Abstract BACKGROUND: Impaired glucose tolerance, impaired fasting glucose, and elevated hemoglobin A(1c) are intermediate stages, considered prediabetes, a precursor to overt type 2 diabetes mellitus. Prediabetes is associated with increased risk for cardiovascular disease, independent of diabetes development. Data have shown that various oral antidiabetic drugs can help people regress from prediabetes to normoglycemia. OBJECTIVE: To evaluate the efficacy of oral antidiabetic drugs in promoting regression from prediabetes to normoglycemia. METHODS: MEDLINE (1950-November 2011), EMBASE (1990-November 2011), and Cochrane Central Register of Controlled Trials (indexed September 2011) were systematically searched. A manual search of references from reports of clinical trials and review articles was performed to identify additional relevant studies. Randomized controlled trials 12 weeks or more in duration evaluating any of the oral antidiabetic drugs and studying regression from prediabetes to normoglycemia were included. A random-effects model was used to calculate pooled odds ratios with 95% confidence intervals. RESULTS: Thirteen studies (N = 11,600 participants) were included in the meta-analysis. Use of oral antidiabetic drugs in prediabetic patients was shown to double the odds of achieving normoglycemia compared to controls (OR 2.03, 95% CI 1.54 to 2.67). When individual classes of oral antidiabetic drugs were evaluated, use of thiazolidinediones (OR 2.33, 95% CI 1.93 to 2.81) and α-glucosidase inhibitors (OR 2.02, 95% CI 1.26 to 3.24) was associated with significantly increased odds. However, biguanides (OR 2.04) and sulfonylureas (OR 1.84) failed to reach statistical significance (p = 0.06 and p = 0.39, respectively). CONCLUSIONS: In patients with prediabetes, ora Continue reading >>

Prediabetes - Medications

Prediabetes - Medications

XIAFLEX® is a prescription medicine used to treat adults with Dupuytren's contracture when a "cord" can be felt. It is not known if XIAFLEX® is safe and effective in children under the age of 18. Do not receive XIAFLEX® if you have had an allergic reaction to collagenase clostridium histolyticum or any of the ingredients in XIAFLEX®, or to any other collagenase product. See the end of the Medication Guide for a complete list of ingredients in XIAFLEX®. XIAFLEX® can cause serious side effects, including: Tendon rupture or ligament damage. Receiving an injection of XIAFLEX® may cause damage to a tendon or ligament in your hand and cause it to break or weaken. This could require surgery to fix the damaged tendon or ligament. Call your healthcare provider right away if you have trouble bending your injected finger (towards the wrist) after the swelling goes down or you have problems using your treated hand after your follow-up visit Nerve injury or other serious injury of the hand. Call your healthcare provider right away if you get numbness, tingling, increased pain, or tears in the skin (laceration) in your treated finger or hand after your injection or after your follow-up visit Hypersensitivity reactions, including anaphylaxis. Severe allergic reactions can happen in people who receive XIAFLEX® because it contains foreign proteins. Call your healthcare provider right away if you have any of these symptoms of an allergic reaction after an injection of XIAFLEX®: hives swollen face breathing trouble chest pain low blood pressure dizziness or fainting Increased chance of bleeding. Bleeding or bruising at the injection site can happen in people who receive XIAFLEX®. Talk to your healthcare provider if you have a problem with your blood clotting. XIAFLEX® may not b Continue reading >>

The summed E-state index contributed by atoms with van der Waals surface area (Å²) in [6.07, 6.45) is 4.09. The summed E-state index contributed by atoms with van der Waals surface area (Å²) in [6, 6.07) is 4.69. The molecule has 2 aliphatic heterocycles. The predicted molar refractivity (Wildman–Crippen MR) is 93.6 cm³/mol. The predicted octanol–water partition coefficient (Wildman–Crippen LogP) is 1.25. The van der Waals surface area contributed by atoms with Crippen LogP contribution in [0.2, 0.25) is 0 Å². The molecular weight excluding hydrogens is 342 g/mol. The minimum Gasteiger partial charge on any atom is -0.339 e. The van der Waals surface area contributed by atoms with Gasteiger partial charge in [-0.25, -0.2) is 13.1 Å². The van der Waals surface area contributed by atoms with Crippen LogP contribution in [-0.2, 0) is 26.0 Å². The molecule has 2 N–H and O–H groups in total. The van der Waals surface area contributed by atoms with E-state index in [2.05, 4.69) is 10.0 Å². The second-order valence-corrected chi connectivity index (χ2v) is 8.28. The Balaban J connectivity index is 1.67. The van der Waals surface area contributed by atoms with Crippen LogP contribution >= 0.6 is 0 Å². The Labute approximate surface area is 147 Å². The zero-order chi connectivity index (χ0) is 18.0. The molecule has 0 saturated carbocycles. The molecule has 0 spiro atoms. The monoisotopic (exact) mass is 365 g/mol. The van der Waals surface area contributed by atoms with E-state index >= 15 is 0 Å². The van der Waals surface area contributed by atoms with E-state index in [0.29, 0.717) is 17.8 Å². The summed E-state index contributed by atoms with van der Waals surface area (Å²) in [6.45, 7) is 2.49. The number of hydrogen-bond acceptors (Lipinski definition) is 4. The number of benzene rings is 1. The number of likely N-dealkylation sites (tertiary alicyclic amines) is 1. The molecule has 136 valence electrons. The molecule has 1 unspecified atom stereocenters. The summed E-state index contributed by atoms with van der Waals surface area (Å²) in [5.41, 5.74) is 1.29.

Diabetes Medication - Guides And Information

Diabetes Medication - Guides And Information